If you’re not intrigued by the title of A Wizard’s Guide to Defensive Baking, I’m not sure what to tell you. But if you think that T. Kingfisher’s pseudo-middle-grade novel can’t live up to its title, I can tell you that you’re mistaken. Whether you want humor, depth, good characters, or an interesting magic system, there’s something for you in A Wizard’s Guide to Defensive Baking.
Fourteen-year-old Mona lives a quiet life, working at her Aunt’s bakery and using her magical affinity for bread to keep the biscuits fluffy and the sourdough starter. . . active. Sometimes she even makes the gingerbread cookies dance. But when she opens the shop one morning to find a dead body on the floor, she is thrown into the midst of a powerful plot against anyone with a shred of magical talent, bread-related or otherwise. Mona has to rely on her wits and the friendship of a budding thief to save herself and her city.
This book was written for a middle-grade audience, but was self-published under a pseudonym (T. Kingfisher is also Ursula Vernon, who is known for a more lighthearted brand of children’s literature) after publishers argued it was too dark for children. The author maintains (and I agree) that children can handle more darkness than one might think, but parents and librarians have to actually buy the books, so here we are. And where we are is with an absolutely fantastic book that has something for almost all ages (I’d argue late elementary and beyond, but my kids aren’t there yet, so this isn’t speaking from experience).
Mona is an excellent central character, an older kid (but still very much a kid) with a kind heart, a bit of magic, and a lot of resourcefulness, but also with a fair helping of self-doubt and naivete. Her story moves quickly enough to keep the reader glued to the page and has enough uncertainty to keep adult readers invested, despite a few plot points telegraphed miles in advance. And for such a short novel (my Kindle copy was listed under 300 pages), we have quite a number of excellent side characters, from her gingerbread sidekick to her Aunt Tabitha–who, unlike seemingly every other adult in children’s fantasy, actually trusts Mona and aids her whenever she can–to the ten-year-old sneakthief Spindle (probably not his real name). But the thing that struck me most about the novel was the incredible conjunction of depth and humor, often in the same passages. Kingfisher can make you laugh while telling you about people taking on life-and-death responsibilities at a young age and the powers-that-be using public honors as a way to avoid reckoning with the failures that caused the situation in the first place. It’s powerful stuff, and it should not be able to be funny at the same time, but it is.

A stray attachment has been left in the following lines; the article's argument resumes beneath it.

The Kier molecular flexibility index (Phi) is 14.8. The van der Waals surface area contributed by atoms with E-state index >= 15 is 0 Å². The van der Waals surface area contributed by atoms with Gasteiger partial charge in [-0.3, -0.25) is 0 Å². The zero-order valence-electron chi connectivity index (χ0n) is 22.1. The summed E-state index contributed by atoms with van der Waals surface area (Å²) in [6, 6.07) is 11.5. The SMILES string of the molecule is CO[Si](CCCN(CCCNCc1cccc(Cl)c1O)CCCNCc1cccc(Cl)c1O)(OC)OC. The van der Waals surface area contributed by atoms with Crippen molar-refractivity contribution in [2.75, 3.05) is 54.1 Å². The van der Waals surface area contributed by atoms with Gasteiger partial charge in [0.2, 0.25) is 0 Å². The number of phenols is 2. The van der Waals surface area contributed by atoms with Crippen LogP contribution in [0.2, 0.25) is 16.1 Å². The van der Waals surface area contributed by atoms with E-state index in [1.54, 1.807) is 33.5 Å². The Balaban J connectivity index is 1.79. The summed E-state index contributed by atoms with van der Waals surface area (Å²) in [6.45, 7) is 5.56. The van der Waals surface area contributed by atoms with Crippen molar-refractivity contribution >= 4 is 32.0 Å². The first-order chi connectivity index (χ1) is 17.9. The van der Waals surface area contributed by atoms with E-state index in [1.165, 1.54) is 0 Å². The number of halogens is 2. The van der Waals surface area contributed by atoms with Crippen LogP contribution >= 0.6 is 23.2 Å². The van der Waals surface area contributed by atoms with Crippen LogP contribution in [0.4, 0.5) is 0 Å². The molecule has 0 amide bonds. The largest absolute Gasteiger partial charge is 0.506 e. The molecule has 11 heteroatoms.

I’ve never been a reader who will pick up a book for its magic system, but the creativity behind the magic in A Wizard’s Guide is just delightful. Every wizard has an affinity for a different substance, and even ones that don’t sound too powerful can be used to great effect. To wit,
Kilsandra the Assassin grew roses. That was all she could work with. She convinced them to grow deadly poisons and sleeping powders in their pollen, and to carry messages along their stems so that she could eavesdrop on her enemies. She nailed up a few people in rose thickets with thorns as long as your arm. There are a couple kingdoms where they still won’t grow roses with a hundred yards of the palace or the army barracks, just because of her, and she died eighty years ago.
Of course, it wasn’t all roses. There was a bad decision in service of the plot, leading into one of the aforementioned telegraphed plot points. But it’s hard to be too critical knowing the target audience is a little bit less genre-savvy. And beyond that, there’s really nothing to complain about. This book is exciting, poignant, creative, and funny. It’s the whole package, for adults and middle-grade readers alike.
Recommended if you like: kids saving the day, creative magic, humor and poignancy.
Overall rating: 18 of Tar Vol’s 20. Five stars on Goodreads.